• Ice use among injecting drug users increased from 15 per cent in 2000 to 52 per cent in 2004. 2
• In 2004, 63 per cent of a sample of people who used ecstasy had tried ice at least once and 45 per cent had used ice in the past 6 months.

What are the effects of ice?
The effects of any drug (including ice) vary from person to person, depending on the individual’s size, weight and health, how much and how the drug is taken, whether the person is used to taking it and whether other drugs are taken. Effects also depend on the environment in which the drug is used—such as whether the person is alone, with others or at a party.

Immediate effects
Soon after taking ice, a person may experience a number of psychological and physical effects including:
• feelings of euphoria, excitement and well being
• increased alertness, confidence and libido, more energy, feelings of increased strength, talkativeness, restlessness, repeating simple acts, and itching, picking and scratching
• tremors of the hands and fingers
• speeding up of bodily functions, such as increased breathing rate, body temperature, blood pressure, a rapid and irregular heartbeat and excessive sweating
• difficulty sleeping, reduced appetite, dilated pupils, dry mouth, stomach cramps, nausea, dizziness, blurred vision and severe headaches
• abrupt shifts in thought and speech, which can make someone using ice difficult to understand
• nervousness, panic attacks, anxiety, paranoia
• irritability, aggression, hostility and “amphetamine psychosis”, including hallucinations, paranoid delusions and bizarre behaviour.
The variable purity of each batch of ice increases the risk of negative effects and overdose.

Coming down
As the effects of ice wear off, a person may experience a range of symptoms such as tension, depression, radical mood swings, uncontrollable violence and exhaustion.

Long-term effects
Long-term use of ice can result in a number of health issues, including:
• high blood pressure and increased risk of heart-related complications such as heart attack and heart failure
• malnutrition and rapid weight loss due to reduced appetite
• chronic sleeping problems
• reduced immunity and increased susceptibility to infections due to the person not sleeping or eating properly
• depression, anxiety, tension and paranoia
• brain damage (there is some evidence that amphetamines may damage brain cells resulting in reduced memory function and other impairments in thinking)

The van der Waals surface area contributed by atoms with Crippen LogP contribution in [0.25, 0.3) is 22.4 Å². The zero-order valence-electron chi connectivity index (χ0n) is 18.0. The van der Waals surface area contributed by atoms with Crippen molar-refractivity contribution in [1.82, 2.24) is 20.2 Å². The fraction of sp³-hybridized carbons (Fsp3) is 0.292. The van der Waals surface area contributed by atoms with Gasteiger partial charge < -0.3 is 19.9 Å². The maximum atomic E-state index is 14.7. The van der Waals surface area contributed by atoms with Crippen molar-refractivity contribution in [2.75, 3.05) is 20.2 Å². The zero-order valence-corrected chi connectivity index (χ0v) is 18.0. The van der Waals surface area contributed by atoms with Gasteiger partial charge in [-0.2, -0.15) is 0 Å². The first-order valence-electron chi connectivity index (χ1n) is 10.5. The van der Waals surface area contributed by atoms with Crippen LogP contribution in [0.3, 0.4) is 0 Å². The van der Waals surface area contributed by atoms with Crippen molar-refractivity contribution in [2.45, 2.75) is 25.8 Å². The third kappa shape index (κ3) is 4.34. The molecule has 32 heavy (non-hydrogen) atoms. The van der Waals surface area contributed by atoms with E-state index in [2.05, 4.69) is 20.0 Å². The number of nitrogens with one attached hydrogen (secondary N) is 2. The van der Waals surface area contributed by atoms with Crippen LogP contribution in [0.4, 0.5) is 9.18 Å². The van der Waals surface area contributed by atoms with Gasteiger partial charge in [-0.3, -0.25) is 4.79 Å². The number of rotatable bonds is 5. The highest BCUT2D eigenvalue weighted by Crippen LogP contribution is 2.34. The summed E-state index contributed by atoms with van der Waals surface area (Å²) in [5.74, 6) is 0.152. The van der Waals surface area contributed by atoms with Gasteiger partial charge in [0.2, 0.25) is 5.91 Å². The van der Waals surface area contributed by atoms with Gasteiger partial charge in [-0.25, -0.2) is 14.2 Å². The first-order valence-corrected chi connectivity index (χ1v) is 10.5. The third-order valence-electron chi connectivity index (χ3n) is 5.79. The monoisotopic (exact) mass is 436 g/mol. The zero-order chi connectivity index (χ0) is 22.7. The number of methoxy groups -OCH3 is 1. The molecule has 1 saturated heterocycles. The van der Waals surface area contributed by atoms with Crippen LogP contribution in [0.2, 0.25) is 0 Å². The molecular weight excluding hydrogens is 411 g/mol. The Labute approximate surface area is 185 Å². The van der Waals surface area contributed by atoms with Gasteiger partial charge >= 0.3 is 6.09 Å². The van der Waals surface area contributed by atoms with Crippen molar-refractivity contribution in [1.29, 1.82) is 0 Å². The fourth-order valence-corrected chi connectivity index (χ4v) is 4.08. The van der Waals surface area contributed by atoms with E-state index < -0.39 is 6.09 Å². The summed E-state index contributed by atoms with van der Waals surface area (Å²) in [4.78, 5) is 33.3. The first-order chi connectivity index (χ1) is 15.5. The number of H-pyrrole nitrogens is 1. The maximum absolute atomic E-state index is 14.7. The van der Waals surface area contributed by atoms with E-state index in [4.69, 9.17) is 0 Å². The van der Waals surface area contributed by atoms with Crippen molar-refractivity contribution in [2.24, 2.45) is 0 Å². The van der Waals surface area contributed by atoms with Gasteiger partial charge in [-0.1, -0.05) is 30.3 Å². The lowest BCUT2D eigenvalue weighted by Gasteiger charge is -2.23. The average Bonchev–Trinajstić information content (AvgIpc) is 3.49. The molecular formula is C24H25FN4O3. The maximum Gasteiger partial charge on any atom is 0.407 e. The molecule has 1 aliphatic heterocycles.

• dental problems (from grinding teeth)
• smoking ice can damage the lungs
• snorting ice can damage the lining of the nose
• injecting ice can lead to scarring, abscesses and vein damage. Sharing injecting equipment increases the risk of contracting blood-borne viruses, such as hepatitis B and C, and HIV.

Other effects and issues
Due to some of the effects of ice, some people may be more prone to practice unsafe sex. This increases the chances of contracting sexually transmitted infections and blood-borne viruses, such as hepatitis B and C, and HIV.
As well as health problems, using ice (or any drug) can result in family, financial, legal, work, school and other personal problems. These problems can be made much worse because some people who use ice can become irritable, hostile and violent and/or experience other psychological problems. It is also dangerous to drive a vehicle or operate machinery after using ice.

Ice and pregnancy
Using ice while pregnant can affect the development of the foetus. Amphetamine use has been linked with bleeding, early labour, an increased risk of foetal abnormalities and changes to the brain.
If amphetamines are used close to birth the baby may be unsettled, overactive and agitated. Babies born to mothers who regularly used amphetamines during their pregnancy may experience withdrawal symptoms after birth.

Tolerance and dependence
People who use ice can quickly develop a tolerance to the drug so that increasingly greater doses are needed to achieve the desired effects. Ice can also lead to physical and/or psychological dependence. People who are  psychologically dependent on ice find that using it becomes far more important than other activities in their life. They crave the drug and find it very difficult to stop using it. Physical dependence occurs when a person’s body adapts to the drug and the body gets used to functioning with the drug present. If a person who is physically dependent on ice suddenly stops taking it they may experience withdrawal symptoms.

Some of the symptoms people may experience once they have stopped using ice include:
• disorientation
• hunger
• extreme fatigue and exhaustion
• decreased energy, apathy and the limited ability to experience pleasure
• anxiety, irritability and depression
• craving ice.

Ice article courtesy of The Drug Info Clearing House

More information
For more information on ICE and other drugs go the DrugInfo ClearingHouse.

Or contact the DrugInfo Clearinghouse on tel. 1300 85 85 84, email This email address is being protected from spambots. You need JavaScript enabled to view it..

1 Australian Institute of Health and Welfare (AIHW) 2005 2004 National Drug Strategy Household Survey: Detailed findings, Canberra: AIHW
2 National Drug and Alcohol Research Centre (NDARC) 2005 Australian Drug Trends 2004: Findings from the Illicit Drug Reporting System, Sydney: NDARC
3 NCDARC 2005 Australian Trends in Ecstasy and Related Drug Markets 2004: Findings from the Party Drug Initiative, Sydney: NDARC